Check out the wildflowers this weekend

New River Gorge National River, the state parks of Babcock, Carnifex Ferry Battlefield, Pipestem Resort, and Twin Falls Resort, and at Tamarack. The complete event program schedule is listed below and is available online at So what is so special about this area, the cause for such celebration? The New River Gorge area has the most diverse flora of any river gorge in central Appalachia. New River Gorge National River and area West Virginia State Parks help preserve this unbroken and globally significant section of the Appalachian forest ecosystem. Besides providing essential habitat for endangered mammals, rare birds and amphibians, a dedicated botanist can find over 1400 species of plants in these park sites. The reason for this diversity of plants stems from the varied topography of the gorge, the northern flow of the New River that provides a pathway for southern plants to migrate and grow along the warmer sheltered riverbanks, and the higher elevations of the gorge that provide habitat for northern species. In the New River Gorge, spring begins with the first solitary bloom of a skunk cabbage, bloodroot or trout lily by the riverside in early March. April offers a forest carpeted with wake robin and great trillium, Dutchman's breeches, and Virginia bluebell, and the understory alive with redbud and dogwood. The finale has showy displays of Catawba rhododen... (The Fayette Tribune)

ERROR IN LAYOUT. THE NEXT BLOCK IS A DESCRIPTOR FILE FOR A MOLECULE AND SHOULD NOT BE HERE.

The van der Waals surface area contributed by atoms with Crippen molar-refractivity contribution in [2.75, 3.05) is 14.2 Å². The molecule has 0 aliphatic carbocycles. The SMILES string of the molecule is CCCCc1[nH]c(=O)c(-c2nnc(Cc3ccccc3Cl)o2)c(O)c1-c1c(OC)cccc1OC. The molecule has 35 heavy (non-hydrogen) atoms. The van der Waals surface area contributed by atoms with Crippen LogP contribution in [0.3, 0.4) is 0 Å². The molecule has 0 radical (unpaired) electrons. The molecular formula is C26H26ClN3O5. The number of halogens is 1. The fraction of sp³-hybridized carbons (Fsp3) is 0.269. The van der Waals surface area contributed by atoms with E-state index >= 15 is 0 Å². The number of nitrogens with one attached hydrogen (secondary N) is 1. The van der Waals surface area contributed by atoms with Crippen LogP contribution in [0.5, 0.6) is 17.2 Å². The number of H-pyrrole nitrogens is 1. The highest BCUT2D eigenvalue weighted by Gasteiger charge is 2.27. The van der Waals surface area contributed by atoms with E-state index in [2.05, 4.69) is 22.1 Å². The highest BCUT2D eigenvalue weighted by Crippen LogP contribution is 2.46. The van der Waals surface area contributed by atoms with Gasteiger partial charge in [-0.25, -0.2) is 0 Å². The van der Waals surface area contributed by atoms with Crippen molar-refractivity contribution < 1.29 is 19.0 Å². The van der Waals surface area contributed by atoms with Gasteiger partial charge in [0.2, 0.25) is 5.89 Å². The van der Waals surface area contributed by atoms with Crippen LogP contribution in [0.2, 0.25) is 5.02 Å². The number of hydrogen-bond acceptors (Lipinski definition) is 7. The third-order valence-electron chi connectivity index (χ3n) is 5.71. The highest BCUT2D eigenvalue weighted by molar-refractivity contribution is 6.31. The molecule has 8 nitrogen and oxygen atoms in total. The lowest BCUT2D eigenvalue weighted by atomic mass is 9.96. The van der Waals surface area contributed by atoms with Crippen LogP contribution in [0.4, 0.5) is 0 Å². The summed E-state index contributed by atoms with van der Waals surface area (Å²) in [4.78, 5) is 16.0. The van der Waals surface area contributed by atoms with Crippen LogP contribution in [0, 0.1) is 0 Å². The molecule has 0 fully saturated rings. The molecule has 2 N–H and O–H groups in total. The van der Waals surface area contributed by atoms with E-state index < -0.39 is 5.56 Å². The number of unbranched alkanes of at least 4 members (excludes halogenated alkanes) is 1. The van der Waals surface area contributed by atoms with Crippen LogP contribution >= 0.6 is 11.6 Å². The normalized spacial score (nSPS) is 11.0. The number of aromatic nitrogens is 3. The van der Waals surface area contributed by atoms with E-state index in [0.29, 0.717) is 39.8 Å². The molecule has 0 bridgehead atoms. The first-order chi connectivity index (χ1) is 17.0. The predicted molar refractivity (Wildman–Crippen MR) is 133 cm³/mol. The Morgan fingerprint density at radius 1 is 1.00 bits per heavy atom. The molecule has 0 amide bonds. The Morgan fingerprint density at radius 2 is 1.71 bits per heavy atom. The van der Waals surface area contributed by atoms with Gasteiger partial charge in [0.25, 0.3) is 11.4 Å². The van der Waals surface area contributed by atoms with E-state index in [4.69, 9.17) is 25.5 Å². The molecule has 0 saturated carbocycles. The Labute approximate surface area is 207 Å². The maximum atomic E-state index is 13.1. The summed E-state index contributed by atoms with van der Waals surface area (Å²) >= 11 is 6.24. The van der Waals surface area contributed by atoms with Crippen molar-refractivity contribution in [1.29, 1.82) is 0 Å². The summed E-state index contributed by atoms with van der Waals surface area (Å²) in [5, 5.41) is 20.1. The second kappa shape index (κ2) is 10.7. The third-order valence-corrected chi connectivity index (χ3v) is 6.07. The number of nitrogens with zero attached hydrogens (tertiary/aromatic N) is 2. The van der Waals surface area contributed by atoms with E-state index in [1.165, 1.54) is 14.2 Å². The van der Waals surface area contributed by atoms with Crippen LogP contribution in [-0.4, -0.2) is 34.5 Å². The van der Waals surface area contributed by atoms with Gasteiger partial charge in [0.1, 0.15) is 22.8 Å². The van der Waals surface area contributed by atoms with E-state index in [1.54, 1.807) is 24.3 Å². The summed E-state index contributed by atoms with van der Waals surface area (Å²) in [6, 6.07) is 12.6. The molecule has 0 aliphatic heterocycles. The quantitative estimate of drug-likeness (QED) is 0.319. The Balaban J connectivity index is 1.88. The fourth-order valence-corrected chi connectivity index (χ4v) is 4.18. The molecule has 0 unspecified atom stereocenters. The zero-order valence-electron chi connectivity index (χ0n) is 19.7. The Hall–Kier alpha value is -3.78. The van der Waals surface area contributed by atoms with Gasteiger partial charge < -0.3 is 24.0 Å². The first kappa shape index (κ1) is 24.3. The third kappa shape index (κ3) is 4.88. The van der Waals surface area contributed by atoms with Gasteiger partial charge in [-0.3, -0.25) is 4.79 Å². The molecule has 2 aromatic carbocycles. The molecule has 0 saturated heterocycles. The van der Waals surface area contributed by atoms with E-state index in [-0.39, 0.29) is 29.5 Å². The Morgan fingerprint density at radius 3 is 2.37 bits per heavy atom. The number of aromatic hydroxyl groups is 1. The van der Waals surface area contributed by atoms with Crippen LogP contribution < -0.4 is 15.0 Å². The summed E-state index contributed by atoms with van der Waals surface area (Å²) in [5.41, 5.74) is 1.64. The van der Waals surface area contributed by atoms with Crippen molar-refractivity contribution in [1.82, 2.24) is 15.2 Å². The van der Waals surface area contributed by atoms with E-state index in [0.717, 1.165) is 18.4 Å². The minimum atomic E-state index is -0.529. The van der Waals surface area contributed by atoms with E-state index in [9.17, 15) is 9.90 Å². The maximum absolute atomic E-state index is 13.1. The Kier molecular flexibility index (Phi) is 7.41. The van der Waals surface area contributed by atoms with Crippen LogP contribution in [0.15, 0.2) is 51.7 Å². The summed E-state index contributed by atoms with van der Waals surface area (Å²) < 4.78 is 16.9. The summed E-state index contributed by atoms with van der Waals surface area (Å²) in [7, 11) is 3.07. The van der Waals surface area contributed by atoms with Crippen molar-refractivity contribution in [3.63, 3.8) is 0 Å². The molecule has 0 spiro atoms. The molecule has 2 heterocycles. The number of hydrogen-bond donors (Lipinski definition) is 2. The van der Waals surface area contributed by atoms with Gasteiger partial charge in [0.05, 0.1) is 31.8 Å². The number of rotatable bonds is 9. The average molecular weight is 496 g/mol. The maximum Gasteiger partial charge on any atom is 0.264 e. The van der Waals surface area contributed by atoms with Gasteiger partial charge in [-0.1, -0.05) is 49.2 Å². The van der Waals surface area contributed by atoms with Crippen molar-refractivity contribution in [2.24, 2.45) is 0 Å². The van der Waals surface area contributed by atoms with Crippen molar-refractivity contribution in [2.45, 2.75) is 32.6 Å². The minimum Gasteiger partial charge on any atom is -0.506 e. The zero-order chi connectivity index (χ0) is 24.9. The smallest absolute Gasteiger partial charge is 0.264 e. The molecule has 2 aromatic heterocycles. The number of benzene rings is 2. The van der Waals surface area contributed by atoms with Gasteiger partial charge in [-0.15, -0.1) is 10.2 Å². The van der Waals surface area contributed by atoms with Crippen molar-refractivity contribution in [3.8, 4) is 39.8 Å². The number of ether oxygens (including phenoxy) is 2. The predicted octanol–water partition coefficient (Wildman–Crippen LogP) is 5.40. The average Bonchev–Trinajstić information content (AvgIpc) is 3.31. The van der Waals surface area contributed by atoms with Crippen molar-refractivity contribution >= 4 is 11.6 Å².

All trademarks, service marks, trade names, trade dress, product names and logos appearing on the site are the property of their respective owners, including Ridley's Family Markets Sb florist on this page.